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I’ve long harboured a deep-seated aversion to travel writing, despite being something of a seasoned traveller.
It’s not like I haven’t been open to the genre. I’ve tried numerous authors, from the populist Bill Bryson, whose Neither Here Nor There: Travels in Europe enthralled me as much as a flick through the Argos catalogue, to the more erudite Colin Thubron’s In Siberia. I read the latter during a nine-month stint when I was living and teaching English in Siberia, hoping that the geographical relevance of the book would lend it a searing power that travel writing had never previously held for me.
But Thubron’s book failed to excite me, even as I read it in situ. In fact, it more sickened me with its romanticising of snatches of life in Russia. But then Thubron isn’t the only one guilty of this, and I actually owe him a debt of gratitude for helping me to remember why I find travel writing so abhorrent.
Why is everything made out to be so poignant, so achingly significant? And why is everyone the writer meets either at a crossroads in life or taken to represent a country’s entire population? It just feels so contrived, so overly-theatrical, and consequently, I can’t believe that any of it is real. As any genuine traveller knows, most of your time is spent sitting—on trains, buses, in poor excuses for restaurants, train stations or airports—doing nothing or trying to wake up while thinking about how much money you’ve got left.
Then there’s the other kind of travel writing: the outrageously comic. These travel stories always seem somewhat mocking. Read this story! it yells, about some chap travelling through the Sahara on a three-legged camel while juggling an antique collection of razorblades—or some other “wacky” concept—while you sit in your drab excuse for a home somewhere far from exotic, or stand on a rush-hour bus next to an abnormally sweaty man, and think about how unlikely it is that you’ll ever be able to amass the means to go on such a trip.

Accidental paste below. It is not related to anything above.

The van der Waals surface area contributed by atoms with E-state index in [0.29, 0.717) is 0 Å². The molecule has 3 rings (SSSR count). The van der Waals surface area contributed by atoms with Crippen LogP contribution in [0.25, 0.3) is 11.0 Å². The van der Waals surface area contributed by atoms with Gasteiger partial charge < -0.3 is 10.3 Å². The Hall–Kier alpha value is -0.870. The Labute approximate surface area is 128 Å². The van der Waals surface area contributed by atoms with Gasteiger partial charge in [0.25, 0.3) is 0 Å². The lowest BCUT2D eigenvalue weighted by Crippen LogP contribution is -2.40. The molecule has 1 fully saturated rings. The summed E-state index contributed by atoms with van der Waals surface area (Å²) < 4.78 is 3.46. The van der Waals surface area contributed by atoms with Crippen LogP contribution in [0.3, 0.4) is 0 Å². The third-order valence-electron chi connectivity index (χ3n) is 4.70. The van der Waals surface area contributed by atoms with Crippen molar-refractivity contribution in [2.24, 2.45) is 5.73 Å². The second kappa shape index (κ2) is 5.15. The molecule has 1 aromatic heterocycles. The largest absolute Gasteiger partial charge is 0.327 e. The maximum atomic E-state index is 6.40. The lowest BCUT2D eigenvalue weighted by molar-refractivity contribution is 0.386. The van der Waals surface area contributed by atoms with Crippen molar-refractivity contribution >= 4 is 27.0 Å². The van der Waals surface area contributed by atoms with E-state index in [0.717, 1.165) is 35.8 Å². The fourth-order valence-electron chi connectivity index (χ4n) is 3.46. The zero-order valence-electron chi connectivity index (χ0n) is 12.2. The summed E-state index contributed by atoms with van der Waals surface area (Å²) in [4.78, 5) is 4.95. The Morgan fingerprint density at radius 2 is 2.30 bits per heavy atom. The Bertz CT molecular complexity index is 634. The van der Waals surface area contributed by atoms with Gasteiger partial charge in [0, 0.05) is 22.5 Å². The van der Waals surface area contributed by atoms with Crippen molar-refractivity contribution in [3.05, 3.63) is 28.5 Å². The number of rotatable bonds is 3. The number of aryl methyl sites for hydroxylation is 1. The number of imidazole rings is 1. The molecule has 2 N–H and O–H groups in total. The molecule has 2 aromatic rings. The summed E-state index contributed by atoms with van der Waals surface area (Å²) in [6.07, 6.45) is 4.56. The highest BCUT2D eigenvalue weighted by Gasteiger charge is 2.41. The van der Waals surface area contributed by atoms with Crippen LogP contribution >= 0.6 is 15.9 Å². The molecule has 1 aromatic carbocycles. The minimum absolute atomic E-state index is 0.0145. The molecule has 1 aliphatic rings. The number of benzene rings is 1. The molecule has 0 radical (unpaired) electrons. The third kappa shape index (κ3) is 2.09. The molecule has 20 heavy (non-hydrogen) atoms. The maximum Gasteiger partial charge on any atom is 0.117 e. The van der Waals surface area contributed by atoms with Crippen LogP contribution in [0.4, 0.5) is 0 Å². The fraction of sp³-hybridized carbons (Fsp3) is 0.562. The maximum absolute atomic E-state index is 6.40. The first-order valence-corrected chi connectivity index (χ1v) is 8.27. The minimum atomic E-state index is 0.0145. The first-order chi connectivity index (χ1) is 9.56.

Of the many journeys I have been on, there are only three instances that I can think of that would fit into the pages of a “wacky” travel book, and two of those involve food or drink. The one that doesn’t was in Severobaikalsk in Siberia, and it involved me stripping to my underpants in my flat following a trek through the taiga, flicking a notoriously deadly tick off my leg and then trying to capture it with a glass before killing it with a razorblade, although not an antique one. In between finding the tick and killing it, I phoned my Russian host to ask what to do with the insect, about whose lethal capabilities he had earlier lectured us, only to hear him chuckle as if he were my archnemesis who had finally caused my downfall.
Another incident in Siberia saw an off-duty Russian train driver, with whom I was sharing a sleeper carriage, playing the inebriated comic foil to my reluctant foreigner as he forced home brew down my neck, signed his epaulettes and gave them to me in return for my timid agreement to house his children when he shipped them to England to get an education. He then woke me up at 4am to demand the epaulettes back as his employers refused to give him free food unless he had them on. His kids still haven’t shown up at my front door.
And finally, around two years ago, traipsing my starving carcass around Warsaw’s freezing streets at 10pm, I found myself in the increasingly farcical situation of being turned away from restaurant after restaurant claiming to be closed despite the “OPEN” signs displayed on their unlocked doors. Close to an hour after I began my search, I found my way into the U Szwejka restaurant—named after the bumbling hero of Jaroslav Hašek’s First World War novel The Good Soldier Švejk, and decorated with Josef Lada’s darkly mirthful illustrations for that book—where I sat alone and, as if the spirit of Švejk had come to dwell in me, devoured half a roast chicken, a stack of chips and dollops of sauerkraut with a gaumless grin smeared across my face as drunken businessmen ignited an atmosphere of carnivalesque debauchery around me.
Real travelling is not what we find in travel books. It’s not concocted, planned meticulously or enacted in a series of comical set-pieces, it’s just real life in a different place—and just as in real life, occasionally something unusual happens.
Ian Shine lives in southeast London and works as a sub-editor. His short stories have appeared in publications including The Stinging Fly, the National Flash Fiction Day anthologies for 2013 (Scraps) and 2014 (Eating My Words), The Fiction Desk anthology Because of What Happened, Belleville Park Pages, Firewords and Stories for Homes, a collection of stories put together to raise money for homelessness charity Shelter.